The Top 50 South African brands have been announced by Brand South Africa and Brand Africa Finance. These brands are said to contribute not only to the country’s economy, but to the image they portray when doing business internationally.Pratiksha Jekison-Singh of MTN (in middle) receives the award for Top Most Valuable Brand in South Africa on 15 September 2015. She is pictured with Thebe Ikalafeng of Brand Africa Finance and Kingsley Makhubela of Brand South Africa. (Image: Melissa Javan)Melissa JavanA brand’s performance, its relationship with its customers, and the money the brand spends on equity, were the key pillars of success, Thebe Ikalafeng, the chief executive officer of Brand Africa said yesterday at the announcement of the country’s Top 50 Brands of 2015.Brand South Africa and Brand Africa hosted the breakfast announcement, which took place in Houghton, Johannesburg.It was the third annual study undertaken by Brand Africa, said the organisers. The study found that the top 50 corporate brands in South Africa were valued at approximately R1.5-trillion, with many of these companies also contributing to national priorities such as uplifting identified and targeted communities.Retail group Woolworths and First National Bank are the strongest brands in South Africa for 2014/2015. The cellphone network MTN is the Top Valuable Brand in the country.Brands are assetsIkalafeng said brands had become more than just a logo or slogan. “They are now seen as corporate assets which are amongst the most valuable that an organisation can have. By extension, national corporate brands also contribute to a nation’s assets in terms of the value they add to the country – both in terms of (gross domestic product) as well as reputational impact,” he said.“The brand managers and executives who oversee and manage these brands therefore play their part to contribute to corporate profitability and visibility and we at Brand South Africa and Brand Africa Finance salute you.”Sydney Mbhele, divisional executive: group marketing at Nedbank, and Peter Mancer, chief executive officer of the company Diversity Management, were among the guests at the event. Nedbank is ranked seventh on the Top 50 SA Brands list. (Image: Melissa Javan)Faye Mfikwe (on right), chief marketing officer of First National Bank also received the Top Strongest Brand award for her company. Here she is with Ashraf Garda of SA FM Radio, another guest at the breakfast. (Image: Melissa Javan)Zukiswa Modisakeng, Vuyelwa Nyakaza, and Busi Dziba are entrepreneurs who attended the event to support their favourite South African brands. (Image: Melissa Javan)Brand South Africa’s chief executive officer, Kingsley Makhubela, stressed that while developing, strengthening and maintaining a nation’s brand was a multifaceted task, there were a range of factors that could help to position the nation positively.“These factors, if based on a solid foundation, can help the nation brand weather the storms posed by the global political and economic environment. One of these factors (is) national corporate entities,” said Makhubela.“Your excellence in the corporate field contributes immensely to the strength and positive reputation of the South African nation brand. Your brands are sometimes the first point of contact between consumers and the South African nation, especially where corporate brands have an international footprint.”The Top 50 Brands’ product quality, customer service and ethical framework, he said, contributed to perceptions about South Africa’s spirit of ubuntu, its innovation, and “the values that the country drives”. “South Africa’s corporate sector is therefore critical to enabling Brand South Africa to position the country as an attractive inward destination of choice.”Customers, the focusKate Fordyce of Woolworths says the retailer’s Top Strongest Brand award is the result of the passion and hard work of staff. She is pictured with Thebe Ikalafeng of Brand Africa Finance and Kingsley Makhubela of Brand South Africa at the Top 50 Brands announcement on 15 September 2015. (Image: Melissa Javan)Pratiksha Jekison-Singh, the senior manager of brand communications and media at MTN, welcomed the win, especially following the recent strikes and structural changes within the company.“Our customers are the core focus, the centre of our business,” she said. “We’re driving to what’s best for them, looking at their behaviour and educate them on what is best suitable for their needs.”The Top 50 Brands were a prestigious event. “The brands are competing in the same industry, markets and fields. Yet with competing, we have the same respect for each other, and our goal is to achieve what is best for the country as a whole,” she added.Kate Fordyce, the head of agency at Woolworths, said the retailer was very proud and honoured to receive this award from Brand South Africa. “This award is testament to the passion and hard work of our people and the loyalty of our customers.“The Woolworths difference is brought to life by our values such as quality, integrity, energy and sustainability. These same values inform everything we do – from our customer service to our interactions with suppliers and our contribution to the communities in which we operate.”Click on the image below for a larger view.Sources: Brand Africa Finance and Brand South Africa Would you like to use this article in your publication or on your website? See Using Brand South Africa material.
Using spray foam for a deep-energy retrofitThis story-and-a-half house had uninsulated solid masonry walls (3-inch concrete block on the inside and 3-inch decorative brick on the exterior). On the second floor, the masonry walls extended up about 4 feet from the subfloor, as in a typical Cape. The home had wood-framed kneewall partitions that created a narrow 2-foot-wide space between the kneewalls and the exterior masonry walls. The gable walls on the second floor had the same masonry construction as the first-floor walls. This construction is typical for homes of its age in Toronto. The homeowner wanted to upgrade the house for a new century from the inside, so a computer energy simulation was performed to guide the decision-making process, based on the potential energy savings from a variety of possible upgrades.Unfortunately, as in almost all renovations, the orientation of the home conspired against any improvements in solar heat gain. Obstacles to producing a continuous air barrier included structural penetrations through the planned spray foam.The scope of work included the following measures:The attic floor was vacuumed clean and spray foam was applied to the back of the plasterboard ceiling.The sloped roof assemblies between the tops of the second-floor kneewalls and the attic above the second floor were unchanged, as they were already insulated with dense-packed with cellulose.The space behind the wood-framed second-floor kneewalls (formerly outside the conditioned envelope of the house) was brought within the conditioned envelope by spraying the underside of the roof sheathing and the interior of the exterior walls with spray foam.On both the main floor and the second floor, the ¾-inch diagonal tongue-and-groove pine subfloor (which originally extended to the exterior concrete block wall) was cut back 3 inches at the perimeter of the building to create a gap for the spray foam.New studs were installed on the main floor and in the basement; these were made of engineered lumber and were spaced about 2 inches off the concrete-block wall to provide room for a continuous monolithic layer of spray foam, reducing air leakage and thermal bridging at the studs. The engineered studs required less bracing to combat the tendency of expanding spray foam to cause studs to bow inward or to bow into themselves at inside corners.The gravel on the basement floor was covered with spray foam, and a new concrete slab was poured on top of the cured foam. The foam was brought up the wall to break the slab from the wall.The foundation walls were insulated on the exterior with 2 inches of XPS (R-10), from the footing to the mudsill. (Exterior foundation insulation was preferable to interior insulation because masonry partitions in the basement created hard-to-detail T junctions.) Greg Labbé is co-owner of BlueGreen Consulting Group, a high-performance home consulting firm that works with architects, builders, and homeowners to optimize the energy performance of new and existing homes through detailed energy modeling and site testing. RELATED ARTICLES Spray Foam Insulation Is Not a Cure-AllSpray Foam Insulation Is Not a Magic BulletSpray Foam in Cold ClimatesGetting Spray Foam RightInsulating Old Brick Buildings So what happened at the house?After the spray foam was installed, we performed a pre-drywall blower-door test. The test showed an air leakage rate of 10.8 air changes per hour at 50 Pascals (10.8 ach50), with an equivalent leakage area (ELA) of 340 square inches.This massive rate of air leakage would make the house uncomfortable and more expensive to condition; it could also lead to condensation problems. For purposes of reference, an Energy Star home should test at or below 2 ach50. At the Toronto house, the heat loss attributable to air leakage would have exceeded the conductive heat loss through the entire ceiling and above-grade wall area.With the blower door running we were able to locate the air leaks in the foam, and the spray foam contractor came back to touch up the leaks. The smaller leak locations were caulked or touched up with canned foam.After this work was performed, a second test showed that the air leakage rate had been cut in half to 5.4 ach50 with an ELA of 177 square inches (see Image #10, below). This was a significant drop in heat loss and condensation liabilities, and should result in improved occupant comfort.As the project moves forward and the final two windows and doors are installed, we expect the air leakage rate to be halved again. What is the ideal substrate?Spray foam sticks really well to clean wood or masonry, as long as it’s dry and not frozen. It doesn’t stick well to dirt, oil, or water. The person spraying foam needs to understand these facts, and also needs to know where to apply the spray foam, and how the best location to apply the foam continuously changes as a spray-foam installer moves from the basement to the rim joist to the roof.The ideal substrate for spray foam is scrupulously clean, openly accessible, and free of wires, cross bracing, 6-mil poly, plumbing, cables, or ducts — you get the picture. Ideally, there would be nothing in the stud cavities and the foam could be uniformly applied, producing a good air seal. Unfortunately, the reality is that stud cavities are busy places and spraying in them for a perfect air seal is really hard to do.Spray foam is shot from a distance of 3 feet, and all the stuff in the stud cavity can create unfoamed “shadows” on the back substrate (just like the shadows created by a flashlight beam). Those shadows create voids or open blisters that can leak air. With each pass of foam, the substrate’s surface transfers its increasingly distorted shape to the next layer of foam.The situation can be improved by training electricians to run wires on the back of the wall. Don’t move the plumbing pipes to the back of the wall, though, even if it would make things easier for the foam installers. Plumbing pipes need to be on the warm side of the insulation to keep them from freezing. The trouble with spray foamThe trouble with spray foam is that it has to be sprayed onto a surface, and often we can’t choose the surface, as the situation forces our hand.For the sake of discussion, let’s imagine that on this retrofit project, we wanted to use drywall as our air barrier, following the Airtight Drywall Approach. To apply spray foam to the air barrier, we’d have to spray the drywall from the back side — an approach that would be ideal but impossible. So we apply spray foam from inside the house, adhering the foam to the concrete block and hoping for an airtight result. Avoiding voids in our building assembliesThe advantage of bonding foam to the air barrier is that it eliminates air movement between the two. If there is a gap between the back of the drywall and the interior face of the spray foam, the gap becomes a highway that connects all the small leaks from the foam’s imperfections and unfoamed penetrations. When a difference in pressure exists, voilÃ ! For leakage to happen, you need only a difference in pressure and a hole. We can’t stop physics from producing pressure differences, but we can seal holes.To be effective, spray foam should be sprayed onto an exterior air barrier like wood sheathing. If you are renovating an old house, the usual method is to coat the inside surfaces of the exterior walls with spray foam insulation or a liquid-applied membrane like StoGuard Gold Coat. (The latter approach was described in a recent Fine Homebuilding article).By the way, if a liquid-applied membrane is used as an air barrier, it still needs to be tested for airtightness before spray foam is applied. The purported advantages of liquid-applied membranes lie in their flexibility and strong adhesion which provide long-term performance.For any deep-energy retrofit, the air barrier needs to be tested, whether the air barrier includes spray foam, polyethylene, a liquid-applied membrane, plywood, foam sheathing, Tyvek, Typar, or drywall.It’s common on other job sites to see drywall hung as soon as the spray foam is installed. However, we suspect that for retrofits where foam is applied directly onto solid masonry, finding and sealing leaks with the help of a blower door will ensure significantly better performance.On this project, the homeowner understood the value of performing a blower-door test to check the spray foam for leaks before the drywall went up. The spray foam was intended as an all-in-one solution that provided high R-value insulation and an air barrier. Had the drywall been installed over the air leaks, the gap between the cured skin and the back of the drywall would have short-circuited the insulation. If you’re retrofitting a vintage brick building without an air barrier, don’t count on the spray foam to create a perfect air seal. If you plan to use the spray foam as your air barrier, it’s important to test your work before you cover it with drywall so you can seal any air leaks.I recently had the pleasure of working with a forward-thinking design/build firm in Toronto, Argyris & Clinkard Fine Homes. The company’s objective was to complete a deep-energy retrofit of a 50-year-old solid masonry home in Toronto. As with all high-performance homes, a fully ducted HRV was installed.The goal was to make the house as airtight as possible. Medium-density (2 pounds per cubic foot) closed-cell spray foam was sprayed on the interior of of the concrete block walls. Studs were spaced off the wall to reduce thermal bridging and to ensure that there was a monolithic uninterrupted coat of foam against the concrete blocks.Builders Paul Clinkard and Liam Argyris called us in to perform a blower-door test before the drywall went up. The results were an eye-opener, showing why we can’t rely on foam alone for a good air seal in solid masonry home retrofits, unless we include blower-door-directed air sealing after the foam is installed.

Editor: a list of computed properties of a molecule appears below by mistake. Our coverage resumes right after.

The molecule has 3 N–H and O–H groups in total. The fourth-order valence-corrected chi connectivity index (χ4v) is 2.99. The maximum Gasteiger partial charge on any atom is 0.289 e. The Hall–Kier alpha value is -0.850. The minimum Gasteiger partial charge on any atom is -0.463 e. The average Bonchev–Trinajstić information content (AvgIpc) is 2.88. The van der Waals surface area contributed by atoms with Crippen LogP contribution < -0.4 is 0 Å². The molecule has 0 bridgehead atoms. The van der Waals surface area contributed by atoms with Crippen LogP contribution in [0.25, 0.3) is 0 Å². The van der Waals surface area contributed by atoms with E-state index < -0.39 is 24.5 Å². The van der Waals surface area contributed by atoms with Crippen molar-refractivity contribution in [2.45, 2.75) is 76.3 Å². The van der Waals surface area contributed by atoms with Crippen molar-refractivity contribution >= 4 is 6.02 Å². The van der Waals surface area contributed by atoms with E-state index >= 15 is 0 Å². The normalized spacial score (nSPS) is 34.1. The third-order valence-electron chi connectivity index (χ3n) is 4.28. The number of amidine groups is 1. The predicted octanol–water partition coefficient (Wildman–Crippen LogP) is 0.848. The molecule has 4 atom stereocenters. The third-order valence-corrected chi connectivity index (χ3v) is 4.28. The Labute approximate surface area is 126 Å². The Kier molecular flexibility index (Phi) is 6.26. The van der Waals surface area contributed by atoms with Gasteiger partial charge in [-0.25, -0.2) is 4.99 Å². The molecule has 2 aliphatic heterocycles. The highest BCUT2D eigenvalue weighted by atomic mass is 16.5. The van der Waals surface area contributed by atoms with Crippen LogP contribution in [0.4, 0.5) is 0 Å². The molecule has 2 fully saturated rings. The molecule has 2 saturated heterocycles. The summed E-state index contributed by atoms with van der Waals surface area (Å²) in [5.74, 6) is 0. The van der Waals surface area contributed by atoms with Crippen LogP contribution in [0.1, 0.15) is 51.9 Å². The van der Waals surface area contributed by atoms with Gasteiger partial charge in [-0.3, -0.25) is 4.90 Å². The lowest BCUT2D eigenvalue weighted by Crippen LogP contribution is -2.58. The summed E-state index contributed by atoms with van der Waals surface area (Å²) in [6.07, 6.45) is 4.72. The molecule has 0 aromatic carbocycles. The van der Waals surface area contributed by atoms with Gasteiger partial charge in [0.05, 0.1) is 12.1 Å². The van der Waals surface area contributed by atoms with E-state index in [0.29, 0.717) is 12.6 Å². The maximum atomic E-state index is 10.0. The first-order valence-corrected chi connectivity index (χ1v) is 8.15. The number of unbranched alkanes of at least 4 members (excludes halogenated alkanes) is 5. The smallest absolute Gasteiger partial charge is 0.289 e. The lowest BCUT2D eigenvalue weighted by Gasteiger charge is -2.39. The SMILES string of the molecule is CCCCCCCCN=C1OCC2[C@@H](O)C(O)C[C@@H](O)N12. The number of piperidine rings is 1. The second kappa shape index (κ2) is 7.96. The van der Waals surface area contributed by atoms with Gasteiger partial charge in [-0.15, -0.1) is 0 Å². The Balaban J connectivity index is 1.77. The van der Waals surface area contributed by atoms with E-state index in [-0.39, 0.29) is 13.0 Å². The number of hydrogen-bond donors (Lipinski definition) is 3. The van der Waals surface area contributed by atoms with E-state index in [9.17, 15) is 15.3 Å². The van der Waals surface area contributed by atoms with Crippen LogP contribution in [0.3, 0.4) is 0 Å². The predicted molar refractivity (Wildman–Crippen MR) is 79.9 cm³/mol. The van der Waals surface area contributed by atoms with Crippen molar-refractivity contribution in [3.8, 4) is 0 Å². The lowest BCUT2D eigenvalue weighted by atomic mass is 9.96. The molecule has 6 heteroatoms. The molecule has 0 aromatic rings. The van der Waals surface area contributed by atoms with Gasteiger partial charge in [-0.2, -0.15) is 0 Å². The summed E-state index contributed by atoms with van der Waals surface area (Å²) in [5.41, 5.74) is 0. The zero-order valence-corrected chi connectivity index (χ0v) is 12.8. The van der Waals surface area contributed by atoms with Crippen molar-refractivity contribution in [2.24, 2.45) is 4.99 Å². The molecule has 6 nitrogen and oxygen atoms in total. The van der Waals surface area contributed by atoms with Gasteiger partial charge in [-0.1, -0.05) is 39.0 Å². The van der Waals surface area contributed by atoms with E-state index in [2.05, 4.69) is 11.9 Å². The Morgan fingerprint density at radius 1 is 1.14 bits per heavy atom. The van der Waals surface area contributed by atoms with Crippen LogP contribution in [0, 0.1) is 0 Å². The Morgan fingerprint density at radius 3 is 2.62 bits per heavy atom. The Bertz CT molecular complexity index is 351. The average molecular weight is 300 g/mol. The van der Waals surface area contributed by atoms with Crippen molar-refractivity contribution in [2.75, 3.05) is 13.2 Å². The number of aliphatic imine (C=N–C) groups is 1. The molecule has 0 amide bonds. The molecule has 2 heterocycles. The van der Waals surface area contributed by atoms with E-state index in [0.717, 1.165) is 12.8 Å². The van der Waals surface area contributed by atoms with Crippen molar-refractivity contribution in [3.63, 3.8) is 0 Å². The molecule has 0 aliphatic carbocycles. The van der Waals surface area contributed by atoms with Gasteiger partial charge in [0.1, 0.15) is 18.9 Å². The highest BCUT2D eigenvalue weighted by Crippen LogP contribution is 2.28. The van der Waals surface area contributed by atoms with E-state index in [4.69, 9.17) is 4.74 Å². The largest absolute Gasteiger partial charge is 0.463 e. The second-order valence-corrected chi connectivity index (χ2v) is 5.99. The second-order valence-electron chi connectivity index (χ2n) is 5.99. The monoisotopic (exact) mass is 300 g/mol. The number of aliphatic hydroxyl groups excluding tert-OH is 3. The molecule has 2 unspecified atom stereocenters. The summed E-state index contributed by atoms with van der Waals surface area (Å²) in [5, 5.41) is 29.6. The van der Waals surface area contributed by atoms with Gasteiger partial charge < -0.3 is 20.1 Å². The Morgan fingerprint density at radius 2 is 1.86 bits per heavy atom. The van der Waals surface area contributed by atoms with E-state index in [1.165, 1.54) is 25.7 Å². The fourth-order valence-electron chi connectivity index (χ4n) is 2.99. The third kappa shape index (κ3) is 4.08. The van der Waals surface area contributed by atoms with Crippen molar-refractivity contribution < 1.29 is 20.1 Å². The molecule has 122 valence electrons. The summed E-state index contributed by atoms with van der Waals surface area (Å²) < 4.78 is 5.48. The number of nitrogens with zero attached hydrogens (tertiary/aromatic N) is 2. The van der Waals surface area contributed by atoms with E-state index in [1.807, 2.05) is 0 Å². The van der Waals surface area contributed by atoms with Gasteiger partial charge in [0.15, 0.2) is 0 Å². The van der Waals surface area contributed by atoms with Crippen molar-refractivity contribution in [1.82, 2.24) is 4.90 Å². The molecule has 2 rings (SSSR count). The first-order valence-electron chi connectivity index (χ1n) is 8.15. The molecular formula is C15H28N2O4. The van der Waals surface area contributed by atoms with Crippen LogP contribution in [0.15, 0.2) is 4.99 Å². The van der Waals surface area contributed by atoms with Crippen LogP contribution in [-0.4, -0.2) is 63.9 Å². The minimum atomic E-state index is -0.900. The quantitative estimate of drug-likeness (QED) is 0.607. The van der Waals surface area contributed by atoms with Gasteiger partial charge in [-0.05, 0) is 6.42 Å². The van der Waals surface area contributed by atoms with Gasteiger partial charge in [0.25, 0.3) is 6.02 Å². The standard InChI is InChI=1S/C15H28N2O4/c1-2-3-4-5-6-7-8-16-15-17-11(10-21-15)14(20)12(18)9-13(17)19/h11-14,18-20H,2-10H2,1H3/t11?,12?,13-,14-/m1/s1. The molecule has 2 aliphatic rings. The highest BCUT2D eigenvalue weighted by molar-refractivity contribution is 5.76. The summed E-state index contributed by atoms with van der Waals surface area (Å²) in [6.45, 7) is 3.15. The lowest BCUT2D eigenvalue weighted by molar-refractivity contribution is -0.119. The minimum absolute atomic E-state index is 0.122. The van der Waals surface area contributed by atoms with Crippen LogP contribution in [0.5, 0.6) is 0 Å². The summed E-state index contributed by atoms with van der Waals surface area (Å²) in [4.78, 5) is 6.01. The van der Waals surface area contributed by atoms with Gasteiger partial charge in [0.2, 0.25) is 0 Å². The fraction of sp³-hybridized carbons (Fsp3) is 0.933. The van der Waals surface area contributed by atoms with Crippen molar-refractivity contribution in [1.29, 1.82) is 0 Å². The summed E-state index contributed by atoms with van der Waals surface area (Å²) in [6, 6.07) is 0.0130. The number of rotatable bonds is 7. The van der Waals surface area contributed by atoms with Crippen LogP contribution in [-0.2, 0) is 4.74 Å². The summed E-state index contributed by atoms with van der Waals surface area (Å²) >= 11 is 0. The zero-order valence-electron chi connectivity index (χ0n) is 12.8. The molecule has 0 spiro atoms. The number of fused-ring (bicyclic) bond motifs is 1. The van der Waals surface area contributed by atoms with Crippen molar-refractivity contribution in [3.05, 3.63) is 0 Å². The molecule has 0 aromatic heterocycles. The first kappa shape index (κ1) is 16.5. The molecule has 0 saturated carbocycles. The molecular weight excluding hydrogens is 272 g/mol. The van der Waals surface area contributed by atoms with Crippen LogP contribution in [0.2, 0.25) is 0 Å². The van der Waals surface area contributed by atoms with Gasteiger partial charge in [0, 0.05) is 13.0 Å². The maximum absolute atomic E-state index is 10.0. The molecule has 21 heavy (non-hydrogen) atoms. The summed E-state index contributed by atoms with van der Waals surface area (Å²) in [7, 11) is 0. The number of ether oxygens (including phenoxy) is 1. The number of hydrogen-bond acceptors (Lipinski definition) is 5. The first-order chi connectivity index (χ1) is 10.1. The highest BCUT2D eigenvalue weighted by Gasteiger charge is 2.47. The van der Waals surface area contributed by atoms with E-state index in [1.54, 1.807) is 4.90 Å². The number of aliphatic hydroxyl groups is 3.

Pune: Passengers on Delhi-Pune Air India flight AI 849 had a close shave after it overshot the 2,535-metre runway at the Lohegaon Airport in Pune, forcing an emergency evacuation of those aboard. No one was injured. Authorities said all 152 passengers were safely evacuated, while the runway was shut down for over an hour as the aircraft had to be towed awayA number of flights between 6.27 p.m. and 7.30 p.m. were delayed as a result.“The plane overshot the runway after touching down at 6:27 p.m. It halted safely and was towed away. All passengers were evacuated using chutes and no one was injured,” said Air India officials.While many flights were delayed, details were awaited at the time of going to press. Directorate General of Civil Aviation officials said the incident was serious in nature and would be investigated. “This is a case of runway excursion, which seems to be due to excessive tail winds. But there is no damage to the aircraft. A DGCA team from Mumbai will visit Pune on Saturday,” officials said. The Pune Airport forms part of the Indian Air Force’s Lohegaon Air Base and currently handles 126 civil aircraft movements. Air India officials said that a ferry flight was being arranged to fly from Delhi to Pune for the passengers waiting to fly to the capital.